More writing just for writing's sake.
I volunteer to work with the painted bunting guy to impress my boss. Before working with the twitchers I’d never heard of the bird. I love a window and a bird feeder as much as the next person, but I’m no expert. My mom has a hummingbird feeder, and I’ve seen those. But I never knew there was a bird like this outside of rainforests. Its bright blue head, and small fluffy body with patches of red, orange, yellow, and green. It’s miraculous, phenomenal, extraordinary in a world of catbirds, robins, and chickadees. A supermodel surrounded by the drab and ugly. An elite stuck with the working class.
The painted bunting guy travels up and down the coast during migration, tracking the little rainbow-colored birds. I wake up at four to drive over to the plantation. He’s already set up the nets and sits in a small folding chair. He waits and watches, holding a pencil and a notebook full of script I can’t read. I introduce myself. We sit. We wait.
I’ve gotten hundreds of birds out of mist nets this summer. Usually we get to them right after they go in. It’s bad for the birds to be stuck in the nets for long. They are so small, they cannot wait in the chilly pre-dawn air for long. Most of the birds submit willingly. Somehow they know or trust I am going to remove them from the net and set them free. Or maybe they have no other choice. Only the cardinals fight. They use their strong, triangular beaks to bite your fingers while you try to free them. It pinches but doesn’t break the skin.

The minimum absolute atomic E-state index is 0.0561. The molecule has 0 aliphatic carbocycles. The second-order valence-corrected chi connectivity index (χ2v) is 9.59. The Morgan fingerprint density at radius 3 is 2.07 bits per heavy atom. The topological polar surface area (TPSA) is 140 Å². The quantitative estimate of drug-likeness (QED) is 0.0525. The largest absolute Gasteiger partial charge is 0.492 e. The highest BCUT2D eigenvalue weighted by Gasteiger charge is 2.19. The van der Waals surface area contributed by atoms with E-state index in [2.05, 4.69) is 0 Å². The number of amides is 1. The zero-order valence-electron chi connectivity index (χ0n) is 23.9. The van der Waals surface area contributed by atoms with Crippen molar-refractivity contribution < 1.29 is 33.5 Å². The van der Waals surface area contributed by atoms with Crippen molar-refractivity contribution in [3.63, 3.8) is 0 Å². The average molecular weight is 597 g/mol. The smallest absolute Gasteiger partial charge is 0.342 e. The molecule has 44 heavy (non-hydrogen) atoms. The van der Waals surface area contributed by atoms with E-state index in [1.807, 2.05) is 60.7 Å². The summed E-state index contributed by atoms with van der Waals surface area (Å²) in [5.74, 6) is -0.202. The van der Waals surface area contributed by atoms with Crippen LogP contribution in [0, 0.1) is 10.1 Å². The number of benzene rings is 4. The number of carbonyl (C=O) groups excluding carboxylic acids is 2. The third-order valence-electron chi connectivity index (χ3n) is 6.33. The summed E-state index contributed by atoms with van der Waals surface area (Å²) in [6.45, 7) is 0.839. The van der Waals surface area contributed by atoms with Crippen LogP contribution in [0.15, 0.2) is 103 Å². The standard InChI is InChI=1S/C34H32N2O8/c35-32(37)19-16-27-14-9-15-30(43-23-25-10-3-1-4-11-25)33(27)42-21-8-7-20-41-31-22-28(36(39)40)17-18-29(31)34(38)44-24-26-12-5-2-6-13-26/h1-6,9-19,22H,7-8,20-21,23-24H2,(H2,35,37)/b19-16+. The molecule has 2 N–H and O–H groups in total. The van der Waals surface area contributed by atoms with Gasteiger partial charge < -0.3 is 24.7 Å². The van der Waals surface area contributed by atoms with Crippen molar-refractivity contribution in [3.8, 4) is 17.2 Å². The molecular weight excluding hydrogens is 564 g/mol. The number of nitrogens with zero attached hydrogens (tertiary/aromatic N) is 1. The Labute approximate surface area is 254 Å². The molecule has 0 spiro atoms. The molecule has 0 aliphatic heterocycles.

The painted buntings arrive. One after another. Little wisps of shadow piercing the net. The painted bunting guy tells me to go get them. We work that way for a while. A few go in, I remove them from the net and bring them to him. He records their number combinations from small metal bands on their legs. Then we sit again, waiting for more to show up. Again and again. On the final run I work to pull a bird from the net. I think I’ve got it free, but realize too late its right leg is caught. I hear a tiny snap. I take it to the painted bunting guy, shame washing over me. I won’t meet his eyes. I worry I’ll see judgment reflecting back at me. I’m supposed to impress this guy, not kill the birds. And what will the twitchers say?
I mumble something about the bird’s leg breaking, handing him the small creature. He tsks and records the bird’s band code. I start to talk, whispering so I don’t scare other birds away. Is there any way to fix it? Have I killed it? What can we do? all run together before he can fit an answer in.
Try to tape it, he says, pulling scotch tape out of his workbox. I pull out a small piece, fastening it around the limb, securing it.
Is it okay? I ask. He doesn’t respond. I’m not sure if the piece of tape is really going to fix the bird, or if he suggests it because he thinks I will cry if I know the bird is dying. I wouldn’t. Not in front of him.
I release the bird, and I leave the painted bunting guy to pack up his nets alone.
bird image from: Houston Audubon website